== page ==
Clinton is writing a new chapter of US history. Whatever happens in the election — and I am absolutely confident she will win against Donald Trump — America has entered a new era of gender equality. The “highest and hardest” glass ceiling — the one with 18m cracks in 2008 — has at last been shattered.

So why are millions of women not taking to the streets to celebrate her victory? The answer is as simple as it is ironic: Clinton is a victim of her own success. Continue reading…

‘The Tragic Side of Weddings’ – The Wall Street Journal

Weddings are happy affairs. What could possibly go wrong? From left, Christian Bale, Calista Flockhart, Dominic West, Anna Friel in 1999’s ‘A Midsummer Night's Dream.’ PHOTO: FOX SEARCHLIGHT/EVERETT COLLECTION

Weddings are happy affairs. What could possibly go wrong? From left, Christian Bale, Calista Flockhart, Dominic West, Anna Friel in 1999’s ‘A Midsummer Night’s Dream.’ PHOTO: FOX SEARCHLIGHT/EVERETT COLLECTION

If April is the cruelest month, then June is the happiest—at least for those hoping to say “I do.” Surveys show that in America, about 16% of all weddings occur in June, making it the most popular wedding month. In many parts of the country, flowers are at their peak and the weather is perfect. What could go wrong?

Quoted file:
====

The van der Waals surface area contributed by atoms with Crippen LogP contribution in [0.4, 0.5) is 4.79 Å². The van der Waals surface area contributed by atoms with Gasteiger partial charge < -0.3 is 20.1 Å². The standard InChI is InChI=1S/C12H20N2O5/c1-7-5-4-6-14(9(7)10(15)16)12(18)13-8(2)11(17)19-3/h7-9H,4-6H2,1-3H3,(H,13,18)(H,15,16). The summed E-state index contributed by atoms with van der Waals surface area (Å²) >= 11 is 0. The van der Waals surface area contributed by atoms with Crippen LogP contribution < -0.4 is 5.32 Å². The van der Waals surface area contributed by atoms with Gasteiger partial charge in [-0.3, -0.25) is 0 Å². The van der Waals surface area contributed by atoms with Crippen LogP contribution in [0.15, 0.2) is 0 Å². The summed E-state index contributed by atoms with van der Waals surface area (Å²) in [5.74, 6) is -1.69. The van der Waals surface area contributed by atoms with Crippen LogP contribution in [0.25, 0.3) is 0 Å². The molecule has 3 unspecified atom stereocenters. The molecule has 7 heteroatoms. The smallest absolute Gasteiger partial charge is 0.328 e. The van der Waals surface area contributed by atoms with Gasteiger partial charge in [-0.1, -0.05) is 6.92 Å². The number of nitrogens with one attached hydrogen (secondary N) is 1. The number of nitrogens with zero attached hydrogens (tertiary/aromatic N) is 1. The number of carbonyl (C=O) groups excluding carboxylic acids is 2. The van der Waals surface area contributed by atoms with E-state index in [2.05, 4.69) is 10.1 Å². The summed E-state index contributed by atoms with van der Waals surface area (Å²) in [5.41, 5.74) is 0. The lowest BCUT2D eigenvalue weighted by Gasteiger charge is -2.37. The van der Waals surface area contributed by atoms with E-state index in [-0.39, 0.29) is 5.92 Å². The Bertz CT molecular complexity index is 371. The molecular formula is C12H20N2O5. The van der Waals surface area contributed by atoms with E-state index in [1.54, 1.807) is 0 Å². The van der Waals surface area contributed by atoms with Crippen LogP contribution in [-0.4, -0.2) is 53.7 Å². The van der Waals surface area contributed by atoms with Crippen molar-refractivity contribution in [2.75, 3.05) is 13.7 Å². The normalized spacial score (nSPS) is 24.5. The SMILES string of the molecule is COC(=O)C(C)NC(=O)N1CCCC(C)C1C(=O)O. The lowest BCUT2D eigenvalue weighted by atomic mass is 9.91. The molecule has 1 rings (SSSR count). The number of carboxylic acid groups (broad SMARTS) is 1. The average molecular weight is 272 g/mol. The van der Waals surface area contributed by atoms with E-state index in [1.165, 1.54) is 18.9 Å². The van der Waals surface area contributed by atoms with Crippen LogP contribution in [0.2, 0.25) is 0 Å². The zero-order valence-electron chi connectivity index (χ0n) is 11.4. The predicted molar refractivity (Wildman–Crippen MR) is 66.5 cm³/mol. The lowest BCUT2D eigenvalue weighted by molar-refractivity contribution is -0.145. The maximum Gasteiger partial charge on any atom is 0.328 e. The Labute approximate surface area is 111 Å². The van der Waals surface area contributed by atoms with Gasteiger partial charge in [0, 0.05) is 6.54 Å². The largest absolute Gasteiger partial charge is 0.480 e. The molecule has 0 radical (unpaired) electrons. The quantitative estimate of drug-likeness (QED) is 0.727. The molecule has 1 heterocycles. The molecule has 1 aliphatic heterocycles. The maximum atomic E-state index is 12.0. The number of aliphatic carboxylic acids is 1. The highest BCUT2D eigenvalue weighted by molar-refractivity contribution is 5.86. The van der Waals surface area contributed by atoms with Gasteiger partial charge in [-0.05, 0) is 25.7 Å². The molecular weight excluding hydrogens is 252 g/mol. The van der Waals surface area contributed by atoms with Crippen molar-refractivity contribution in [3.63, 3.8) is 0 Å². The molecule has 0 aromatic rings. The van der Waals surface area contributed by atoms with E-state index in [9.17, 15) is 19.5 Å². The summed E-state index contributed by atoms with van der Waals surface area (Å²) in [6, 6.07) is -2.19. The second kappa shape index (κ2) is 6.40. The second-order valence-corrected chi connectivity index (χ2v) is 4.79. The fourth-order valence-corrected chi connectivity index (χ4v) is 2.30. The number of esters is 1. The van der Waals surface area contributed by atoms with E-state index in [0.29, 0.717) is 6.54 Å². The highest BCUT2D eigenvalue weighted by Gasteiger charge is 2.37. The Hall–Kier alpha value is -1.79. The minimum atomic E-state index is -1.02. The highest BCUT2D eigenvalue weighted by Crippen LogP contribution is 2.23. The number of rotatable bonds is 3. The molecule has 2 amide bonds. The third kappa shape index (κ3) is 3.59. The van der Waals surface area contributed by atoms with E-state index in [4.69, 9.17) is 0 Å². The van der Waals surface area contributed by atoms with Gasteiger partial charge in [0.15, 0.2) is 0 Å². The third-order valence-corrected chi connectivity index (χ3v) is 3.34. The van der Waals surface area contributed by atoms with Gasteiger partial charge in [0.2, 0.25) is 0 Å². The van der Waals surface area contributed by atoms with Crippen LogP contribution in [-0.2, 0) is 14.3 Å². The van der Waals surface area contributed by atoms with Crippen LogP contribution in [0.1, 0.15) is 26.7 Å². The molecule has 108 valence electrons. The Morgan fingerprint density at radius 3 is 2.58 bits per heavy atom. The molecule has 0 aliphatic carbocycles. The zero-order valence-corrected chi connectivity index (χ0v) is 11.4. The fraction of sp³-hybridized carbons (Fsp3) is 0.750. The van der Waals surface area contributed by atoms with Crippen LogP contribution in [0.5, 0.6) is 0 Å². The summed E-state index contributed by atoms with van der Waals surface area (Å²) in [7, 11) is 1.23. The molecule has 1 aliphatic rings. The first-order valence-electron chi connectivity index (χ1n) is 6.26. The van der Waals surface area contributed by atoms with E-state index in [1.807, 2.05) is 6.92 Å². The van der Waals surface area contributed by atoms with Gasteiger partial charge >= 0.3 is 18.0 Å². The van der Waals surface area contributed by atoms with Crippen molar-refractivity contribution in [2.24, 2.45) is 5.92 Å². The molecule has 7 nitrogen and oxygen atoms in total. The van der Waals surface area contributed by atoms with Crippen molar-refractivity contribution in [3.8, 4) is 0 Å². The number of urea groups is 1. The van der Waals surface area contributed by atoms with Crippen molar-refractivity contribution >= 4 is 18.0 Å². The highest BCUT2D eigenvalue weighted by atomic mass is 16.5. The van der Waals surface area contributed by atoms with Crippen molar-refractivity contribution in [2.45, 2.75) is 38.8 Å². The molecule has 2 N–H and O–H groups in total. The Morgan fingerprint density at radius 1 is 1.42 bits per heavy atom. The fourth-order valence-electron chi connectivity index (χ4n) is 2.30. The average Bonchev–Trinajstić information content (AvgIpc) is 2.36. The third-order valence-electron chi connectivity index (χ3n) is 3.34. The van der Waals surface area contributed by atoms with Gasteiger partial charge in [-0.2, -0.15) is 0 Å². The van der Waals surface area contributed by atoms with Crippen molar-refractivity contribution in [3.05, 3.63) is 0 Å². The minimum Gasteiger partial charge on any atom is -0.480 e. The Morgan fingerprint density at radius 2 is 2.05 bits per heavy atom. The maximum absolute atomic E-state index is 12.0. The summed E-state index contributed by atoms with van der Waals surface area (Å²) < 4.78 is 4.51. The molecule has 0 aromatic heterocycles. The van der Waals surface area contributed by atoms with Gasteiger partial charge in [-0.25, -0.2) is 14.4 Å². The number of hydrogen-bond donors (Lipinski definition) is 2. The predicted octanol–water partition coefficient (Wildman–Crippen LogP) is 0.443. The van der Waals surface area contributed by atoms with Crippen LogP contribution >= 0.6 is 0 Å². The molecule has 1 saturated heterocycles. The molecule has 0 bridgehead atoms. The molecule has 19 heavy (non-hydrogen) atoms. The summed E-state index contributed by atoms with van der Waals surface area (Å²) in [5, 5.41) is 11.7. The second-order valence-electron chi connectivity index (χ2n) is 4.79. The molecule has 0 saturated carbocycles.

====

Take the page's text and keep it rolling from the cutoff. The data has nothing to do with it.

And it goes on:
A great deal, it turns out. With so much riding on the day, weddings occupy a curious place in the human psyche, wedged somewhere between the heights of ecstasy and the depths of despair. The notorious “Red Wedding” episode a few years back in HBO’s “Game of Thrones,” in which the host Lord Frey massacres his helpless guests, may have pushed the envelope in terms of good taste, but its bloody denouement came as no surprise to lovers of tragic opera—or the classics.

The ancient Greeks regarded weddings as potentially very dangerous. Too much happiness was thought to incur the wrath of the gods. Only a prodigious number of sacrifices could stave off disaster, and even then the slightest mistake could upset all the careful preparations. A wedding day transformed into a funeral was a stock theme in Greek mythology and poetry. In one version of the Trojan War narrative, Iphigenia, the daughter of King Agamemnon, walks to the altar dressed as a bride, unaware that she is about to be killed to appease the goddess Artemis, who had held up the warriors’ voyage to Troy. Continue reading…

“Netflix Review: ‘The Ascent of Woman’ — Making Women Part of the Narrative” – Women’s Voices for Change

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In the smash Broadway musical Hamilton, Alexander’s wife Eliza begs him, “Let me be a part of the narrative.” This heartbreaking scene has to do with their marriage and his obsessive work on behalf of the new country he’s helping to build. But, it can also be interpreted as a broader plea. In the American Revolution, as in France’s and later Russia’s, women worked alongside their husbands to attain independence, only to find that when the dust settled, they were back where they started. One patriarchy had simply been replaced by another.

Continue reading…

‘How Earthquakes Have Changed History’ – The Wall Street Journal

A 6.0-magnitute earthquake in Napa, Calif., on August 24, 2014, damaged buildings and caused injuries. PHOTO: RICK LOOMIS/LOS ANGELES TIMES/GETTY IMAGES